CLAIRE, 22 from Southport has been selected as one of the 18 finalists for the Miss Fresh Photographic competition which is being held by the Miss England organisers. Claire is a Sales Advisor, but in her spare time she is a keen dancer who has achieved many awards in dance, as well as her Duke of Edinburgh and RAF Marksman award. She is hoping to win the title and prizes worth over £500 including a place in the Miss England semi final next June at Champneys Springs. Other prizes include £100 worth of make up from Helen-É Cosmetics, gift voucher from and 1 year membership to Every year, Miss England is selected for the finals of Miss World which has a first prize of $100,000. Claire needs your support to help win the Miss Fresh Photographic Heat Three title. You can vote for Claire by texting 05Claire TO 84205 or vote from a landline which is:- 0901 6561500.  Text votes costs 60p plus standard network charge. Votes made from a landline costs 61p from a BT landline.  The voting line opened on Tuesday, 11 January 2011 at 12.00 noon and will close on Wednesday, 2 February 2011, at 12.00 noon. For this particular heat, the top 6 girls’ applications will be put forward to a professional judging panel to find a winner to put into the Miss England Semi Final!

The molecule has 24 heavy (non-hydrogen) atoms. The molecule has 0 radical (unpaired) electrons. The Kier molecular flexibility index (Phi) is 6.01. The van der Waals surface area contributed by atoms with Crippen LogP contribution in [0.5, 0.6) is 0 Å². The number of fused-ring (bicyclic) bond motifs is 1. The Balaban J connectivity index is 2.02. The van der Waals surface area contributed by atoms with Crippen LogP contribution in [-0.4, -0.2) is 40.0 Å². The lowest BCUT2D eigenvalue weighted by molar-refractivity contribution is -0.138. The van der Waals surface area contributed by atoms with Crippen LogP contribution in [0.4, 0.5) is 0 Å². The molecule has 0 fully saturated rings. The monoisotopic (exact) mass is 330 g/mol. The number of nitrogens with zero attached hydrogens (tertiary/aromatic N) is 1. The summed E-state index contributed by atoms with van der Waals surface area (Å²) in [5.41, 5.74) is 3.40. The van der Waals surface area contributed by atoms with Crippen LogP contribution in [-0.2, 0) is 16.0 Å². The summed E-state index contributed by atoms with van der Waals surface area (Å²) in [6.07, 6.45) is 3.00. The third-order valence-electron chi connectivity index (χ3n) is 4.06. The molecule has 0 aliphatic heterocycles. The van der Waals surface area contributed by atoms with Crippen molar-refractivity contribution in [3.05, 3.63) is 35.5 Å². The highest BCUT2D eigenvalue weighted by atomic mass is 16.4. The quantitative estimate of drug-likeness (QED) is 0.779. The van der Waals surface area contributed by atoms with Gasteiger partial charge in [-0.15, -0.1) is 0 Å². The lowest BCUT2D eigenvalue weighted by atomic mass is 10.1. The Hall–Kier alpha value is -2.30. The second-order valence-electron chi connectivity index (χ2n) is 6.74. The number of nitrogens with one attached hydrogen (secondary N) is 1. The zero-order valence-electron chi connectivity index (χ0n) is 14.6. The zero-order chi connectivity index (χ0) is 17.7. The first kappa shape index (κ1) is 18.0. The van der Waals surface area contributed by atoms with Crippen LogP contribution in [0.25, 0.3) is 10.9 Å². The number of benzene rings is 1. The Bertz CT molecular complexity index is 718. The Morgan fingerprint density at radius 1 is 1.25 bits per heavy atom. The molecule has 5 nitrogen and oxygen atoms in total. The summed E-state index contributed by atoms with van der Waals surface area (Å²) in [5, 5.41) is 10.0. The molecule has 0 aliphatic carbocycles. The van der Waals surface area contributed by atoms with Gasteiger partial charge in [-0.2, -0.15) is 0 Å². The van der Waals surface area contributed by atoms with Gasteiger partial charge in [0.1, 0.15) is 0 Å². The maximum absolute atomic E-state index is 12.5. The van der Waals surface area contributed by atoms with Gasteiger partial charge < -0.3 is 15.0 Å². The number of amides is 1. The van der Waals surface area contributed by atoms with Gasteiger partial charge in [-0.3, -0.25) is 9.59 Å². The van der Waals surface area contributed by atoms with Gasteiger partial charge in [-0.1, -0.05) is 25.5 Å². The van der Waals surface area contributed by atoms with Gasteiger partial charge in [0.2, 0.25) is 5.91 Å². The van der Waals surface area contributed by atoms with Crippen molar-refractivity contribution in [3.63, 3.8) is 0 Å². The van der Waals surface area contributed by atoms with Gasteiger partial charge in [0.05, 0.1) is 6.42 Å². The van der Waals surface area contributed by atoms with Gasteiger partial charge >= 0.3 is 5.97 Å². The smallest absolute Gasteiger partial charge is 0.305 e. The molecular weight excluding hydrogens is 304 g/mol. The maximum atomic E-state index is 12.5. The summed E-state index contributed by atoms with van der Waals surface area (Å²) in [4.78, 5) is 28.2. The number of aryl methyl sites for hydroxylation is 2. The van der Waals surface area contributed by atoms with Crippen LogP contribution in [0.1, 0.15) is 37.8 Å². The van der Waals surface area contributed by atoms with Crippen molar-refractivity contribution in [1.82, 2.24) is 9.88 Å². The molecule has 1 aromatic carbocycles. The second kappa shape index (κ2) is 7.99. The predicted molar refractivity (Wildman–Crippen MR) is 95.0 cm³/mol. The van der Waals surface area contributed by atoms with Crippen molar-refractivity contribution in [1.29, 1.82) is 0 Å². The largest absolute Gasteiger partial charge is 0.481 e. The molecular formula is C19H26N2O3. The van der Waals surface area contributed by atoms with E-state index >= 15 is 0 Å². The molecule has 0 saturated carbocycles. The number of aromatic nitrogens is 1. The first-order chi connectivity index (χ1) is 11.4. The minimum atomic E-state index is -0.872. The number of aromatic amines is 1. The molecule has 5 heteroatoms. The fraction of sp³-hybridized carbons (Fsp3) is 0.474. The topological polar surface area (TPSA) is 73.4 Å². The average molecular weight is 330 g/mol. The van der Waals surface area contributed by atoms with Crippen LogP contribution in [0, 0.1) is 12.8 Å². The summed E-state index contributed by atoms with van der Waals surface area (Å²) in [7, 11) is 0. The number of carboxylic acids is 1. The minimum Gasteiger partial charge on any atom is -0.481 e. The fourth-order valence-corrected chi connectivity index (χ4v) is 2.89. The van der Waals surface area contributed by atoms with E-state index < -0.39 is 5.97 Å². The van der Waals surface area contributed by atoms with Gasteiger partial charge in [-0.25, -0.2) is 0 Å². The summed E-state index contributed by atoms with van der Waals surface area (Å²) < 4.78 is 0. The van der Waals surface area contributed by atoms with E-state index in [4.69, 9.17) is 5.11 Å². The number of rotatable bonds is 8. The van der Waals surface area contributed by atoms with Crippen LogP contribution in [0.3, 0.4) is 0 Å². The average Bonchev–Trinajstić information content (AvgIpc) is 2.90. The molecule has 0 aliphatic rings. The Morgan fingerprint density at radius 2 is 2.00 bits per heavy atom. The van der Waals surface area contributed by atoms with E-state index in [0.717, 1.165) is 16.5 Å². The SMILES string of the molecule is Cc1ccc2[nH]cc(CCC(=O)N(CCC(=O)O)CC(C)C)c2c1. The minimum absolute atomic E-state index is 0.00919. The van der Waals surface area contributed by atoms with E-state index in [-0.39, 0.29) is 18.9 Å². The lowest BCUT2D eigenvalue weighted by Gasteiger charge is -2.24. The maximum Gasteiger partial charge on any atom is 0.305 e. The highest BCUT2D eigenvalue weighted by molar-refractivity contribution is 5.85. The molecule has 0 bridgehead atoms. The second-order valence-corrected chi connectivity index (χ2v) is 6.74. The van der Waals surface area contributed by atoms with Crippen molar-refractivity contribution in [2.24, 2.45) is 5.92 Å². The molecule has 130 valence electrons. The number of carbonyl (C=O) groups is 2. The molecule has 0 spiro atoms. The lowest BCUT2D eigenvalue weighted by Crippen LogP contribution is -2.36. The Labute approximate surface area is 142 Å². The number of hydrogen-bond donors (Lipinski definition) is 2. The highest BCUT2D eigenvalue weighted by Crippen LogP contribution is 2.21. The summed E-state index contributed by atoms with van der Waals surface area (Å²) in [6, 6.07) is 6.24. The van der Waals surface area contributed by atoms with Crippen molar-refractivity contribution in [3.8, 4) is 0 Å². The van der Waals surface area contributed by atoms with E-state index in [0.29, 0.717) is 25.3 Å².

Business owners so frustrated by tax laws, they would pay to have them simplified

SOME small business owners are so frustrated with the complexity of the UK tax system that they would pay more just to see it simplified, new research has found.

57% of business owners surveyed by the Forum of Private Business said they would be willing to pay more tax in exchange for a simplified system; providing the system led to greater rewards.  Meanwhile, 50% said they would be prepared to pay more under a simplified system if that system cut down on tax avoidance among their competitors. Tax avoidance is typically carried out by bigger businesses with the resources to exploit geographic loopholes.  And 45% of business owners on the Forum’s Tax and Budget member panel said they would tolerate a higher tax bill under a simplified system if it was accompanied by a general reduction in legislative red tape.

The findings come after the Coalition Government announced the creation of the Office for Tax Simplification last summer. The Office is a Treasury department which is currently working on tax simplification proposals ahead of the March budget.